A recently published study funded by Morris Animal Foundation identifies that colic surgery results in overwhelmingly positive outcomes for both horses and owners.
Colic, defined as abdominal pain, affects between 4 and 10 percent of horses during their lifetime. It is a serious and sometimes life-threatening condition.
“Many horses encounter colic at some point of their life and, fortunately, many of the episodes can be treated conservatively with medication and fluids,” said Dr. Isa Immonen, University of Helsinki, Finland, one of the paper’s authors. “Sometimes, however, the horse requires surgical treatment, which is expensive and a major operation for the horse. This may be a difficult life-and-death decision for the owner.”
Researchers looked at the long-term outcomes of 236 horses undergoing surgery for colic between 2006 and 2012, focusing on owner satisfaction and patient performance after surgery. The team found that, of the horses that survived to hospital discharge, 83.7 percent returned to their previous or intended activity, and 78.5 percent regained their pre-surgical or higher level of performance.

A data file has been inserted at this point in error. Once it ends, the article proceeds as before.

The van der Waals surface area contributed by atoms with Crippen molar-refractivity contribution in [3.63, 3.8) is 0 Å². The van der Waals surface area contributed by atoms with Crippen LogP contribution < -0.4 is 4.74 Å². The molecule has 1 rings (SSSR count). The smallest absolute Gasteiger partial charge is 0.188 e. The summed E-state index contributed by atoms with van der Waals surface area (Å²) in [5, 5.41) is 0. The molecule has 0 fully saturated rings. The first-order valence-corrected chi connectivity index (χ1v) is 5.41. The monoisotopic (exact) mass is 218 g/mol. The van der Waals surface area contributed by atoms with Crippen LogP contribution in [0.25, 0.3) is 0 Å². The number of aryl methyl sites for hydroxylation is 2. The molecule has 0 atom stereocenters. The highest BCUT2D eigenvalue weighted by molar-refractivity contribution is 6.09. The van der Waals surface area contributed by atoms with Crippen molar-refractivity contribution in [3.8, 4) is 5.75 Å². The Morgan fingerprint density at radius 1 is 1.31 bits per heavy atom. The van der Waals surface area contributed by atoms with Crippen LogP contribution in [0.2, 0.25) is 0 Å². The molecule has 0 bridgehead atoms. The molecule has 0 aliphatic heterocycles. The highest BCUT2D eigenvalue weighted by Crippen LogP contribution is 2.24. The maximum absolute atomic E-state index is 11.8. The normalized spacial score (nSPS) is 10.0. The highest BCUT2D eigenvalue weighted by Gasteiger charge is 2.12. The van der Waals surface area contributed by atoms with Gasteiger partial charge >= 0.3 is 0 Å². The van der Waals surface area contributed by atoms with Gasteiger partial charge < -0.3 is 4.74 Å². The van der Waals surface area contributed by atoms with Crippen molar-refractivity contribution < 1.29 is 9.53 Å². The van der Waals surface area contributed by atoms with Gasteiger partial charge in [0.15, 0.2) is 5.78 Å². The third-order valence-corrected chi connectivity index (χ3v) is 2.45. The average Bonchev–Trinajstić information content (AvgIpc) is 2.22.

The team also found a high level (96.3 percent) of owners were satisfied with their veterinary care and that “nearly all (98.5 percent) evaluated the recovery after the colic surgery as satisfactory or above.” The article was published in the journal Acta Veterinaria Scandinavica.
“We felt that defining the factors affecting the prognosis and postoperative performance could give answers that would help both the owners and the veterinarians in the decision-making process — whether to operate or not — especially when focusing on the meaningful long-term life and use of the horse after colic surgery,” said Dr. Immonen.
Dr. Immonen received funding for the retrospective colic study through Morris Animal Foundation’s Veterinary Student Scholar program. The grant-based program provides veterinary students the opportunity to become involved in mentored research that advances the health and/or welfare of companion animals and wildlife. The program is open to students from all over the world through a competitive application process, and has led many of the Foundation’s former student scholars to pursue careers in veterinary research.